Anastasia Laurikova knew she had to get out of Kharkiv the day a 13-year-old boy was killed by a Russian missile not far from her home.
She’d been desperate to leave Ukraine ever since the war started in February, but she lives with her 60-year-old mother, Irena, who had refused to go. The bombing was enough for her, too, and Ms. Laurikova got them on a train to Poland two weeks ago.
“I don’t feel safe in my country any more,” Ms. Laurikova, 34, said as she stood outside a refugee shelter on the outskirts of Przemysl, a small Polish city about 10 kilometres from the Ukrainian border. “Something happened in my head and I had to go.”
She’s worried that she left it too late and that because so many Ukrainians have streamed into Poland, the country’s support services will be stretched and the best housing and jobs will be taken. “Those people will have more opportunities because they came earlier,” she said.
It’s a valid concern. As the war reaches the six-month mark on Aug. 24, the refugee crisis has changed dramatically and much of the early support has vanished. The number of Ukrainians leaving their country has fallen sharply and there’s no longer a global sense of urgency.
But aid workers say the situation could change quickly if fighting intensifies or if Ukraine faces a brutal winter. And they worry that there won’t be the same outpouring of support as there was six months ago.
Had Ms. Laurikova arrived at this shelter in a vacant Tesco store at the end of February, she would have marvelled at the activity.
Dozens of buses and vans lined up to take refugees to cities across Europe for free and hundreds of volunteers stood ready to assist.
The shelter was so crowded with people dropping off food and clothing that police officers had to direct traffic on the surrounding streets.
Now as she looked out at the empty parking lot, Ms. Laurikova was convinced that Poland had little to offer and she and her mother planned to move on to Germany where they hoped more help was available.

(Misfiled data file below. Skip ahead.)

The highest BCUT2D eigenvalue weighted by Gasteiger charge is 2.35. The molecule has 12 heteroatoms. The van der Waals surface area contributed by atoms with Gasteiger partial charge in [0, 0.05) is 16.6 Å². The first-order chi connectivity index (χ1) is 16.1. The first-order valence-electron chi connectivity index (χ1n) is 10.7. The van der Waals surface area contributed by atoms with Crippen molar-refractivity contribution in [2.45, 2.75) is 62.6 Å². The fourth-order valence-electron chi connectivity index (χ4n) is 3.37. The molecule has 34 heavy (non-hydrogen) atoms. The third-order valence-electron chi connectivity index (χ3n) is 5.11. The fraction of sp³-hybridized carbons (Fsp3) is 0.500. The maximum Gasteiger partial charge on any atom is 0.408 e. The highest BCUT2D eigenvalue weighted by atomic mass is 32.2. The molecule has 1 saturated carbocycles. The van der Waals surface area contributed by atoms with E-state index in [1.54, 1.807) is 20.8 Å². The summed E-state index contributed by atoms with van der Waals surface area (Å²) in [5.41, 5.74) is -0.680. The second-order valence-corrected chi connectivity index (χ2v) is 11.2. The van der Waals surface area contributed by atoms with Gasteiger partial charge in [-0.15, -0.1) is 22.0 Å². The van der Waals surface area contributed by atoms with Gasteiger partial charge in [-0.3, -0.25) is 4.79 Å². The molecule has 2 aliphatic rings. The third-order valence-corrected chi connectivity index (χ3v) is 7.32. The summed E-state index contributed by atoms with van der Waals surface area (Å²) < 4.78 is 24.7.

There’s no doubt that demand for shelter space has plummeted. The number of Ukrainians arriving in Poland has dropped from around 200,000 per day in late February to 24,000, and almost as many are returning to Ukraine.
And yet, there are still thousands of refugees living in shelters across Poland. The Tesco store houses 200 Ukrainians. Warsaw’s Expo trade centre is home to 3,300 and 400 refugees live in a shelter in an empty office building in the city. Many stay for weeks or months, unable to find a permanent home in Poland’s overheated housing market. Some hold down full-time jobs and leave the shelter every morning for work.
“There are people coming, not as quickly, not as intensely as at the beginning, but they are still coming and I know that there’s also a need to find a place for them,” said Marianna Ossolinska, a volunteer at the Catholic Intelligentsia Club, a Polish charity that runs several refugee programs.
Poland has taken in nearly two million Ukrainians and while the initial public response was generous, interest has faded. In the first weeks of the war, 77 per cent of Poles volunteered or gave money to refugee relief agencies, according to a study by the Polish Economic Institute. Donations totalled more than $2-billion and thousands of Poles offered up rooms in their homes to refugee families.
By May, the engagement had fallen to 39 per cent, the study found. Fewer families are willing to take in refugees any more and hosts no longer receive a government subsidy. Most cities have also stopped allowing refugee to ride for free on public transit.
“It seems that people are not prepared to continually help others in need of support over the long term,” the researchers said.
Iwona Warzynska is among those bucking the trend. She’s squeezing as many refugees as possible into a building outside Warsaw that’s owned by the Camillian Mission for Social Assistance. Before the war, Ms. Warzynska focused on sheltering homeless men. Since Feb. 24, she has freed up rooms for nearly 150 refugees, all women and children. Last week, 15 refugees were living with 80 homeless men, and finding ways to support each other, she said.